Probiotics may help a baby with the symptoms of a cow’s milk protein allergy however the evidence that we have isn’t good enough to make this recommendation.  We are still waiting on more research to see if these could help[8].

How do I access a dietitian?

Your health visitor or GP can refer you to an NHS dietitian or you can find a private practice one here. Make sure your dietitian is a paediatric dietitian with experience in food allergies in order to support you fully.

How can I find out more about CMPA?

There is information available on CMPA on the Allergy UK website

Are there any alerts I should sign up to?

I would recommend signing up to the Food Standards Agency (FSA) allergy food alerts. You can receive email/text reminders whenever there is a food safety recall due to an allergen not being present on a food label and therefore a risk to anyone with a food allergy. 

How can I find out more about Baby Nutrition & Weaning?

You can follow me on Instagram and Facebook for daily tips and advice or you can join my Happy Healthy Weaning course where I will guide you every step of the way along your baby’s weaning journey.

Sarah Almond Bushell MPhil, BSc (Hons) RD MBDA – Registered Dietitian & Children’s Nutritionist

Lactose Free Infant Formula | What does it mean and which is better

In the article we will talk about lactose-free baby food. Pediatricians prescribe it for medical reasons. You will find out in what cases a lactose-free mixture is used, and why it is useful to have it even in a house where there is a healthy baby.

Lactose-free formula is a lifesaver for lactase deficiency and rotavirus

Lactose is milk sugar. Or the carbohydrate found in animal milk. It takes part in the absorption of vitamins and calcium, is a breeding ground for the reproduction of beneficial bacteria in the intestines. Lactose is the main source of energy for newborns.

Lactase is an enzyme that is produced in the intestines of an infant and helps digest lactose. Sometimes this enzyme is not produced enough. Then lactose is not completely broken down. This leads to bloating, diarrhea and restlessness of the baby.

Pediatricians diagnose lactase deficiency.

It is important to know that lactase deficiency is congenital - it is a very rare hereditary disease. At risk are babies whose next of kin suffer from lactose intolerance. Parents, knowing this, need to be on the alert.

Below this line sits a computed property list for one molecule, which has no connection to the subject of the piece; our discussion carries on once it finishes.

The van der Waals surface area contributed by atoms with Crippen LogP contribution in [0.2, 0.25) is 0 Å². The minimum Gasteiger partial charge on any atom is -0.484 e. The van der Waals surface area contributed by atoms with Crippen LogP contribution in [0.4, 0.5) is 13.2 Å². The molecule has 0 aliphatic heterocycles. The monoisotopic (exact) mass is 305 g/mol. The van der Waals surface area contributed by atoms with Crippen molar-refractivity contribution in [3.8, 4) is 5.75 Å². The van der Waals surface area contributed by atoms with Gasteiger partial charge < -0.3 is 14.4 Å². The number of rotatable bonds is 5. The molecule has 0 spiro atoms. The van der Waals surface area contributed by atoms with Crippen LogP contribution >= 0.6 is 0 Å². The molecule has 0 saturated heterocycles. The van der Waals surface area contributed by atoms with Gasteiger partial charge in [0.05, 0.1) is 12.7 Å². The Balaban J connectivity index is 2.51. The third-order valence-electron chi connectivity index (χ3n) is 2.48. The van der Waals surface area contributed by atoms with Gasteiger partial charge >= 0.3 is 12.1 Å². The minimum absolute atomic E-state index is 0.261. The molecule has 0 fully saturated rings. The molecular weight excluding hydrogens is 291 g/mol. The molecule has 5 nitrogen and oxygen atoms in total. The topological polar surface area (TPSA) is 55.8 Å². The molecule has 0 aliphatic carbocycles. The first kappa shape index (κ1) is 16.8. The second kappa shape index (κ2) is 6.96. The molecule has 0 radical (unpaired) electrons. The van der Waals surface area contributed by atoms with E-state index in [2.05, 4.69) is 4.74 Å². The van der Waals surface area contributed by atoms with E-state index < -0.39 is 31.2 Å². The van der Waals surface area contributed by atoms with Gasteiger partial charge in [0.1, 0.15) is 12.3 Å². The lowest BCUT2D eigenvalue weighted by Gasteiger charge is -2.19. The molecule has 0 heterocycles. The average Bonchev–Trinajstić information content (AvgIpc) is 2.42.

Much more often lactase deficiency - acquired - due to illness or other causes. Her symptoms go away after treatment and elimination of the cause. And you can again give the child dairy products.

Infants who are artificially and sometimes breastfed are transferred to a lactose-free or low-lactose diet temporarily or until they switch to adult food.

When lactose-free formula is prescribed

Unlike a low-lactose formula, which is recommended for temporary lactase deficiency, a lactose-free diet is used in cases of serious health problems. These are congenital lactase deficiency - galactosemia or rotavirus infection.

Lactose-free formula for rotavirus

Formula-fed babies with rotavirus need to switch to a lactose-free diet. With rotavirus infection, dairy products aggravate the symptoms of the disease, therefore, are prohibited.

If your baby is an artificial baby, stock up on a jar of soy formula for an emergency. After all, with an intestinal infection, the last thing you want to do is waste time looking for food for your child. And if it is not useful, cook porridge on it for the baby when he grows up.

Nature has taken care of babies who receive mother's milk. It contains immunoglobulins and other substances that facilitate the course of the disease.

Therefore, pediatricians recommend not to interrupt breastfeeding during the period of rotavirus.

Lactose free formula - which is better

Mothers sometimes worry about whether a lactose-free diet can provide a child with all the necessary substances. There is no doubt that lactose-free formula, like any other, is a complete baby food. After all, this issue is under the control of the state. Activities for the production of baby food are subject to mandatory certification.

Lactose-free mixtures are of two types: on vegetable protein, for example, soy or hypoallergenic.

If the child is not allergic to soy, then it is better to use soy.